As part of its Tribal Energy Program, the U.S. Department of Energy is providing $6.5 million to various American Indian tribes for “clean energy” projects — everything from solar and wind power to fireplaces and wood-burning stoves. This being government, however, the majority of the money will not be spent on actual projects but on studies to determine if projects are even feasible.
Of the $6.5 million in grants, $3.6 million will be spent on “feasibility studies.” According to an Energy Department press release, the money will be distributed among 13 projects “to assess the technical and economic viability of developing renewable energy resources on tribal lands to generate utility-scale power or study the feasibility of installing renewable energy systems on buildings to reduce energy use by 30 percent.”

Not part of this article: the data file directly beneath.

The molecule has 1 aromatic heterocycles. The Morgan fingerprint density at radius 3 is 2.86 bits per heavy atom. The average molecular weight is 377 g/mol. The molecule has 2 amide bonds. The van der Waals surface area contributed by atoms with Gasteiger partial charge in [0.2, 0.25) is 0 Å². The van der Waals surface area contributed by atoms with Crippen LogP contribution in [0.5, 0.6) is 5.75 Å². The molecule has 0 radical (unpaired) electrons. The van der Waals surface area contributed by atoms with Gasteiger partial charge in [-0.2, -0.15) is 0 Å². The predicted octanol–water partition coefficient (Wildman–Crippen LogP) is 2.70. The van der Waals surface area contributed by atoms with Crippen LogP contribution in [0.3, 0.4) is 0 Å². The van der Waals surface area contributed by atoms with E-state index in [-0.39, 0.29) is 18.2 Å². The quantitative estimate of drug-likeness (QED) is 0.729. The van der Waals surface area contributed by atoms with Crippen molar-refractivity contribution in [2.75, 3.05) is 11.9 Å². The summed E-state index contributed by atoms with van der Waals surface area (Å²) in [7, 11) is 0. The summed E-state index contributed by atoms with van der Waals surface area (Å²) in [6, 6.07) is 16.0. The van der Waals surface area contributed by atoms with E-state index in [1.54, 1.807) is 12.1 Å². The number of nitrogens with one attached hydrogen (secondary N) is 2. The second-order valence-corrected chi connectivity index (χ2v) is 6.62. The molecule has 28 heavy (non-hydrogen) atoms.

The remaining grant money will be split between “pre-construction development activities” ($1.7 million for four projects) — such as obtaining permits, developing designs, and finalizing financing — and actual installation of projects ($1.3 million for two projects). The two projects being deployed are a $1.1-million “waste gasification energy recovery facility” that converts municipal waste into electricity for the Oneida tribe of Wisconsin and a $147,000 “cordwood-fired biomass energy system” (i.e., a fireplace or wood stove) to heat the Jemez Pueblo tribe’s New Mexico visitors center. Many of the feasibility studies cost more than the projects being deployed.
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